Isaiah 62:8, God says He will give His people a new name. The name "Israel" was given to God's people by God Himself, and if you follow the Black Israelite Theory, His people have been called by the names men have given them for centuries. They have been disassociated with their original name. (Even if you don't believe the Black Israelite Theory, this would still be true for the lost tribes of Israel). God is promising to reunite His people and in doing so, He gives them a new name. One of the names applies to the people themselves, but the other refers to their land. The two names are Hephzibah and Beulah.
Hephzibah means "My Delight Is In Her." God delights in His people.
Beulah means married; we are married to Christ, so this name makes sense after some thought. What's interesting about this particular name is that at the end of American slavery, many Black women were named Beulah. It was a popular name. These people would not have been permitted to read a Bible—to learn how to read at all. They were being taught that all the people in the Bible were white, like their masters. How did this become a popular name in our community without divine intervention?
I wanted the exact stats of the name Beulah, and found so much more than I was looking for:
- Beulah is the name of a city in Mississippi. The population is 97% Black; only .6% of the population is White.
- It was definitely more popular during my grandmother's era (among both white and black people).
Isaiah prophesies about a wonderful future. In this future there is no need for the Sun or the moon because God will provide the Light. There is no darkness, no mourning, no violence. Only peace and righteousness prevail in this world.
The kingdom is built not by the strong, however, but by the small. I dug into the words originally used in Isaiah 60:22, that give us the English "little one" and "small one." These words are from the root words קָטָן (qatan) and צָעִיר (tsair), respectively. Both mean young, unimportant, and insignificant. So it will be the young and insignificant that bring about this new kingdom for God.
Spirit of the Lord
Isaiah mentions the Spirit of the Lord, or the Holy Spirit, quite frequently. When we are touched by the Holy Spirit, we should exhibit the Fruit of the Spirit (Galatians 5:22-23), but Isaiah gives us more tangible descriptions of what we should look like. He says we should:
- Preach good tidings to the poor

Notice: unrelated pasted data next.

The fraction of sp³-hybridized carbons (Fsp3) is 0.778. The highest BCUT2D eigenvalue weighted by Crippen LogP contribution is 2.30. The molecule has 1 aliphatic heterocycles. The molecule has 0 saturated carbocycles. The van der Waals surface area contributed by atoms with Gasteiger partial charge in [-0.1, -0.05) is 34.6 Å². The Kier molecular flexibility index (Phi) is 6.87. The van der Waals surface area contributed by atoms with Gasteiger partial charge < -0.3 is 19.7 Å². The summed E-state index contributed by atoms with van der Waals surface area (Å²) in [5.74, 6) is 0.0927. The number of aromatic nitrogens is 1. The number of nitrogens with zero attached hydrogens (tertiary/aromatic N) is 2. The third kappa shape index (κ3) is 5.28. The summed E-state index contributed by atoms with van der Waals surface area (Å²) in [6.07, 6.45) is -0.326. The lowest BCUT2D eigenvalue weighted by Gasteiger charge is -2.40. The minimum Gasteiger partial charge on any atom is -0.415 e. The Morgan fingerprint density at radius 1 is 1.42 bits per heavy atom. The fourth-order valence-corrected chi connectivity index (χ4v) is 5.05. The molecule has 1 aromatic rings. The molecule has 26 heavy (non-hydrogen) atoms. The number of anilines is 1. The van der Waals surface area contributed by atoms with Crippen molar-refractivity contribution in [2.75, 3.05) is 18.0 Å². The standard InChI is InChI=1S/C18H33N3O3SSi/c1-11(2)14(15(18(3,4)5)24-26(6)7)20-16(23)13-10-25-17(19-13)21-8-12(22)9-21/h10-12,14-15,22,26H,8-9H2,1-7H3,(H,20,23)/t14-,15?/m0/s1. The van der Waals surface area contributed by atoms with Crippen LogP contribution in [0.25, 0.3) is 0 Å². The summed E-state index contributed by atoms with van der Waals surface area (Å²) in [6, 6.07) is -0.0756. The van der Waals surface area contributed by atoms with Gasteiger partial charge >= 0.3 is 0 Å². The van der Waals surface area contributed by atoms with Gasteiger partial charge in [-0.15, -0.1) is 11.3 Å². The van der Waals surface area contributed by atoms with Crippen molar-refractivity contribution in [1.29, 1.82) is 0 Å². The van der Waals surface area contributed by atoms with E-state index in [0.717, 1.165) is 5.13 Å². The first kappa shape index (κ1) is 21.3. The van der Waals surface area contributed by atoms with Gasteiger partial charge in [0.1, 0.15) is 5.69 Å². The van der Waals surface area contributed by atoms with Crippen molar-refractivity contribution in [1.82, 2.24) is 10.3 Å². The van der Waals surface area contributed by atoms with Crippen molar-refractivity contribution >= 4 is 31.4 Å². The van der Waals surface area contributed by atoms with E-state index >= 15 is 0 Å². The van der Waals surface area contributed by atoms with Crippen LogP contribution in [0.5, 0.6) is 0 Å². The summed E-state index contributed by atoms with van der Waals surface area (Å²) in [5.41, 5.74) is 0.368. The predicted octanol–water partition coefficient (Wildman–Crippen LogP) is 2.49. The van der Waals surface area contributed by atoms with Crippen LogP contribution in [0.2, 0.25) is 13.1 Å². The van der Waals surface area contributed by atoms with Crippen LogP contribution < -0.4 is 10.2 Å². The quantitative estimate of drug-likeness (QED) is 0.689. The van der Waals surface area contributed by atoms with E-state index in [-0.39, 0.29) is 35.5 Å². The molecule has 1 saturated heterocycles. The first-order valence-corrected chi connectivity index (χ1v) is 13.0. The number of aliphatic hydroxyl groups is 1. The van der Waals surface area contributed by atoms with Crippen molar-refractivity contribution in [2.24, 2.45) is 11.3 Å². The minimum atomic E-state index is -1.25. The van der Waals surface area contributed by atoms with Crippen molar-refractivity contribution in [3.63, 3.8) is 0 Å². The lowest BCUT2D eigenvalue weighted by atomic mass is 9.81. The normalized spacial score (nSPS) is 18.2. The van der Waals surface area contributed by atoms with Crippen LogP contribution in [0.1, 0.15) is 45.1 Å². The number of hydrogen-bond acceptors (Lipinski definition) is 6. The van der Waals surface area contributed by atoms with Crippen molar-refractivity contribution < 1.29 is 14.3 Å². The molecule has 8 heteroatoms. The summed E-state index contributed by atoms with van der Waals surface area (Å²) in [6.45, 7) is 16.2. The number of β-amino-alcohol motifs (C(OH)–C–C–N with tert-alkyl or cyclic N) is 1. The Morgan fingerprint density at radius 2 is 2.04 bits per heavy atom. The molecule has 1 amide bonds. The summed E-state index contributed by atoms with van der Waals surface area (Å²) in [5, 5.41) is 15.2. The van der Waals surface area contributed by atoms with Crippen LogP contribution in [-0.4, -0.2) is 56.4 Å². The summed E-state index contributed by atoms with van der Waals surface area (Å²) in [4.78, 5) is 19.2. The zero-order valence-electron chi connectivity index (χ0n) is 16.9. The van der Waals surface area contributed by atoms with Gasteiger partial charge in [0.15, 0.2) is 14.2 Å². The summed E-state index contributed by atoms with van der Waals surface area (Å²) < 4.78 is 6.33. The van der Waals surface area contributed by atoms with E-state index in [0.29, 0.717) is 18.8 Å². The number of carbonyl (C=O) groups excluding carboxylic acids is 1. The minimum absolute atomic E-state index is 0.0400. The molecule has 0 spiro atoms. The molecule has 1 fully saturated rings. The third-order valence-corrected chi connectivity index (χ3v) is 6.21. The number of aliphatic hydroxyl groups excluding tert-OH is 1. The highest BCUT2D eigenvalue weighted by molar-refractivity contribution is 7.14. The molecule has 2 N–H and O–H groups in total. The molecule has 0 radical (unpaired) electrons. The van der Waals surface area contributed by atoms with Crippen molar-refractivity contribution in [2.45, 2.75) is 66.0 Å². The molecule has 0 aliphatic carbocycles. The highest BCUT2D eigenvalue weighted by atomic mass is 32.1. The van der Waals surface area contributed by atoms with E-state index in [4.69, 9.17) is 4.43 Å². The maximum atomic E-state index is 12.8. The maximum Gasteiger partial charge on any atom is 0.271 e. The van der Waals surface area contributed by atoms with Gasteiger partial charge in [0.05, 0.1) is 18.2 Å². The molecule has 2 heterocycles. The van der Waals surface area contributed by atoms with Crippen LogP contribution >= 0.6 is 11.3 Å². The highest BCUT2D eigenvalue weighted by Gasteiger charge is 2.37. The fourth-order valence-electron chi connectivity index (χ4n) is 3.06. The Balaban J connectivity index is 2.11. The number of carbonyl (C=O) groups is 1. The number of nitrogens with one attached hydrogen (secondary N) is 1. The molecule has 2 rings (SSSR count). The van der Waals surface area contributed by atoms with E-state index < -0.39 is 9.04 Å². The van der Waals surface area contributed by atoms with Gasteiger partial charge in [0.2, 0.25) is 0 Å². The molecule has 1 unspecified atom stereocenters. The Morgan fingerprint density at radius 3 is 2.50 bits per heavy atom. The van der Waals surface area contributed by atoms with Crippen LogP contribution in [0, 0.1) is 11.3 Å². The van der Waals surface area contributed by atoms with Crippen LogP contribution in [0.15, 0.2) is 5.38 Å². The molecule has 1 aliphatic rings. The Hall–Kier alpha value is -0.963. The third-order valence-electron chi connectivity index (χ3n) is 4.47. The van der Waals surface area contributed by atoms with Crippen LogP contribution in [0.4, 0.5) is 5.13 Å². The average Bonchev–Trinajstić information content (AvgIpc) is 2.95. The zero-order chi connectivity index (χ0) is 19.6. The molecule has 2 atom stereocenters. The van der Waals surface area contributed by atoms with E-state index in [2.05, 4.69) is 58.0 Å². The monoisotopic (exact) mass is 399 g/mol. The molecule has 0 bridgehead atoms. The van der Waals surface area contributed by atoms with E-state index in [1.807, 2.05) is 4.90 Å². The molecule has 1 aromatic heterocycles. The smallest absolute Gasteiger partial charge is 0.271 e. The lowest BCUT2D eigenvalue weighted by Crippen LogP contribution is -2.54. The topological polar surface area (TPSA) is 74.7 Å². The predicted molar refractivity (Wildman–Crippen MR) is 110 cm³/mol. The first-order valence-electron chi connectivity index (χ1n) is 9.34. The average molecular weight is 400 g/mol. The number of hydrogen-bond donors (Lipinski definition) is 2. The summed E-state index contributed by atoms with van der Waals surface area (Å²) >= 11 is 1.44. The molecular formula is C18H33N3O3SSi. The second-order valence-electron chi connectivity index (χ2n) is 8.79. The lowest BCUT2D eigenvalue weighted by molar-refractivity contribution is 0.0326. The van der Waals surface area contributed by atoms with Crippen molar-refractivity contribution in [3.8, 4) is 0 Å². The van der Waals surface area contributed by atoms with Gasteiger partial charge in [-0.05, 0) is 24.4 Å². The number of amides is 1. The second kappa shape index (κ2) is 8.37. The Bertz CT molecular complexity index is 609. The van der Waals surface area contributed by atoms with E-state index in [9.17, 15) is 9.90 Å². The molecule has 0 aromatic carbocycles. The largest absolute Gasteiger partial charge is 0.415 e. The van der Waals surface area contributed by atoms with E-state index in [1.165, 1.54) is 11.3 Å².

- Heal the broken hearted
- Proclaim liberty to the captives
- Open prisons
- Comfort those who mourn
For I the Lord love judgment,
Ask for Justice
God is ready to fight on behalf of Israel. We are told that we should never stop asking for His justice. In short, we should be praying for the day of judgment when evil is done away with and only peace and righteousness remain. Most Christians are not praying for this because we have not fully surrendered and aren't sure we will be part of His new kingdom.
A Person from Edom
After reading Isaiah 63, I was a bit confused. A person comes from Edom, with dyed garments from Borzah. Edom was the sworn enemy of Israel; nothing good ever came to Israel from Edom. This person coming from Edom, sounds like a warrior. The description of this warrior is interesting because he wears red garments. First, the fact that his garments are dyed means they are not pure. Red dye harkens back to blood, sacrifices, and violence. Even more, red is heavily tied to Edom because Edom is the nation descended from Esau, which means red. Borzah is a place in modern day Jordan. Many believe this is where the remnant will be hiding during the last days. For them, this is a vision of the Second Coming, when the Messiah comes to save those in hiding.
A Plea for God's Presence
Isaiah pleas for the return of God's favor and for Him to make His presence known in Isaiah 64. Remember, in making His presence known, justice must be carried out so this is really a plea for justice. When we call upon God, we aren't calling upon a genie and asking for a new car or a good job, we are calling upon the Most High God and asking for deliverance from sin and the end of all evil!
What is interesting about Isaiah's plea is that it includes an admission of guilt. In order to obtain forgiveness from God, we have to repent which includes the admission of our guilt. We must be aware that we have strayed and be truly ready to return to His flock. Isaiah demonstrates this beautifully in his plea to God.